Every so often, I get these ideas for things I could try that might broaden my appeal as an artist to more collectors. The latest thought: blacklight paintings.
|Photo by http://www.visualbliss.co.uk/UVPaint.htm (Colorful, huh?)|
I've actually messed around with blacklight paintings years ago, in the early 1970s, I'd say. In fact, my first "real" painting was an apocalyptic vision with a setting sun. The painting was done in traditional acrylic paints, but the sun was finished in fluorescent red -- I wanted the sun to "pop." (I think I still have this painting, stashed away in a box in the garage).
Then I did a series of paintings in which I mixed fluorescent blue with normal white paint. I used this for sky color -- in normal room lighting, the sky was light blue, but under a UV lamp, the sky glowed a dark blue, muted by the non-fluorescent white that was added to the ultraviolet-sensitive blue. Thus, the paintings were "2-in-1" -- daytime scenes under room lights, nighttime scenes by blacklight.
I was never interested in the psychedelic LSD look of blacklight posters of the late 60s/early 70s. I believe some serious art could be made with fluorescent paints. Except for one problem:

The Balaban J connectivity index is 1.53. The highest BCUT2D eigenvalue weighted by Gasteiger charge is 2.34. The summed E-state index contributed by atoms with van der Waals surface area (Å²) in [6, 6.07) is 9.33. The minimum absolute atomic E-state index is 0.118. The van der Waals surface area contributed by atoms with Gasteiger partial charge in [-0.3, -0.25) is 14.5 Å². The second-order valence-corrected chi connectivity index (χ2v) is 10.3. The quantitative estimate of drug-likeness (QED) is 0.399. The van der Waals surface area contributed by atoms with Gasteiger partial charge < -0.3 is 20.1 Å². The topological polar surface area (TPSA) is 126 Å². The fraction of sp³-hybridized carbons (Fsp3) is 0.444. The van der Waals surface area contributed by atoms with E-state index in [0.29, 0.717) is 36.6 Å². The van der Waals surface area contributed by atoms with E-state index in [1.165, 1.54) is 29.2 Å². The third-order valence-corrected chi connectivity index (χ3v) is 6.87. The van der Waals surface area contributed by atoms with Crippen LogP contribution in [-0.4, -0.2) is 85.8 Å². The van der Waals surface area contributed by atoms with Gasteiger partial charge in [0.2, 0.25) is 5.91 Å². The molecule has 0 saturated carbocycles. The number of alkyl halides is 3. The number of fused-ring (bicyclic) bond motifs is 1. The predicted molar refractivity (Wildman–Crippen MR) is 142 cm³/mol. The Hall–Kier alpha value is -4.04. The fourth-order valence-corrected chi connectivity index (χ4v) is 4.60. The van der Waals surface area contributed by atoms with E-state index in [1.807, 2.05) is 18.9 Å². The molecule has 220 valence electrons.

Fluorescent paint isn't archival. UV radiation breaks the chemical bonds that form the fluorescent minerals, resulting in products that don't light up under blacklight. I'm not sure the paints last very long even when exposed to daylight coming in through windows or artificial lights at night. I'd hate to invest a lot of time and effort into works that could fade or change color within just a few years.
So -- if I proceed with the bunch of fluorescent paints I ordered, I'll have to make sure the paintings I make are fast and easy to do and placed in inexpensive frames, so I won't need to ask a lot of money for the pieces. The artwork would be original "posters" that may not be around in 25 years (probably much less).
We'll see what I come up with!